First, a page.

Housing Board flats in Tanglin Halt are hitting the resale market and starting to fetch premiums after June's announcement that the estate will be redeveloped.
At least two units have been sold since then, with more than 30 listed on property websites.
Such flats are attractive because their owners will eventually be offered brand new units at five sites in the nearby Dawson estate in Queenstown under the Selective En bloc Redevelopment Scheme (Sers).
In prime locations such as Queenstown, resale units are pricey and Build-To-Order projects scarce, so the Sers exercise is a good chance to secure a flat there, said agents.
PropNex agent Xavier Ng, who is marketing a three-roomer in the estate, receives a few enquiries each day. "It's mainly younger couples who need to set up a family home," he said.
Most of the 3,480 units across the 31 blocks in Tanglin Halt Road and Commonwealth Drive are two- and three-room flats. The replacements range from two- to five-roomers, with larger units popular with families, said agents.
To give owners time to consider their options, there was a month-long freeze on resale applications. This ended on July 27, and applications can be submitted up till Aug 31 next year.
In anticipation of demand, property agents have been leaving fliers in letter boxes and going door to door in Tanglin Halt.
The attraction of a Sers flat was clear in the case of a Tanglin Halt three-roomer which was sold last week. PropNex agent Andy Azaly Suboh had been marketing it since February, with an asking price of $310,000 to $315,000.
"There were no takers initially," he recalled. But interest rose after the Sers announcement, and the flat went for $355,000, about $35,000 above its valuation.
Some Tanglin Halt owners might want to sell so they can upgrade to private property, said SLP International Property Consultants head of research Nicholas Mak. Another reason is that the replacement units are expensive, said agents and flat owners.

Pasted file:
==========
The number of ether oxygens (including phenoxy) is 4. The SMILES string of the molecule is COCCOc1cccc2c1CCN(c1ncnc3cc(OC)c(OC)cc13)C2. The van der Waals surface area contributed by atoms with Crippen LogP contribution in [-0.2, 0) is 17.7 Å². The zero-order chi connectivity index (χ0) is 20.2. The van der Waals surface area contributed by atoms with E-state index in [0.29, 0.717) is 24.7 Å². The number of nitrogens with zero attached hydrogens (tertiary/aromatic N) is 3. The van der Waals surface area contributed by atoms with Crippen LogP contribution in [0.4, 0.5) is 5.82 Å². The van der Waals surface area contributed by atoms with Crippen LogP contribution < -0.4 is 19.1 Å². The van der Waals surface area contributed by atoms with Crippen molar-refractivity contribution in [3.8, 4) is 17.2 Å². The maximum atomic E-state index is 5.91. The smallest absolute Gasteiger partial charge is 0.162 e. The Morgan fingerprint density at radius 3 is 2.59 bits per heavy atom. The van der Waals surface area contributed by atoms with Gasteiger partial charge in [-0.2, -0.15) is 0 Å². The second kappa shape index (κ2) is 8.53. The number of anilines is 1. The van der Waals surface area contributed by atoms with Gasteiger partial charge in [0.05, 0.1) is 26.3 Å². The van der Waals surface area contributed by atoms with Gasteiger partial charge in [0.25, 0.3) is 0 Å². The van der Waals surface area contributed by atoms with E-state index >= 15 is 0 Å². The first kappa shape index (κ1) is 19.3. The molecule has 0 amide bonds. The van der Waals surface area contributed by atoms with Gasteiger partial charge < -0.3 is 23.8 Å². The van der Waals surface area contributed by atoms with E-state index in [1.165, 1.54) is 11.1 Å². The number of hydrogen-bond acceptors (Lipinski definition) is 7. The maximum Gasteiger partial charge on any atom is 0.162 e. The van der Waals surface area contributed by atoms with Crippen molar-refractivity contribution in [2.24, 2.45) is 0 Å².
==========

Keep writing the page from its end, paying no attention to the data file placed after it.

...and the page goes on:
Even though they are subsidised, estimated prices for three-room replacement units at Dawson range from $284,000 to $386,000, according to the HDB.
"Actually, a resale flat somewhere else might even be cheaper," noted a flat owner who wanted to be known only as Mr Teh.
In the second quarter this year, the median price of a three-room flat was $357,000 in Queenstown, and as low as $311,000 in Yishun.
Mr Teh, a 34-year-old who works in sales, is open to the idea of selling his three-roomer in Tanglin Halt. But he has not decided whether to do so yet as the prime location of the replacement flats is still a draw. "You cannot find another place as good as this," he said.
The drawback of selling, of course, is missing out on a prized new flat in Dawson, said R'ST Research director Ong Kah Seng.
This is why transport driver Ngeow Chee Hoe, 41, does not plan to sell his three-roomer: "The new flats will be of high value."
For many older residents, there is a simpler reason for not selling: being able to stay in a familiar, convenient place.
Said retiree Arif Supaat, 74: "This place is easy for me to get around: There are the buses, the MRT, it's near the mosque."
Retiree Helen Lee, 70, agreed, adding: "If you move somewhere else, you won't know the neighbourhood any more."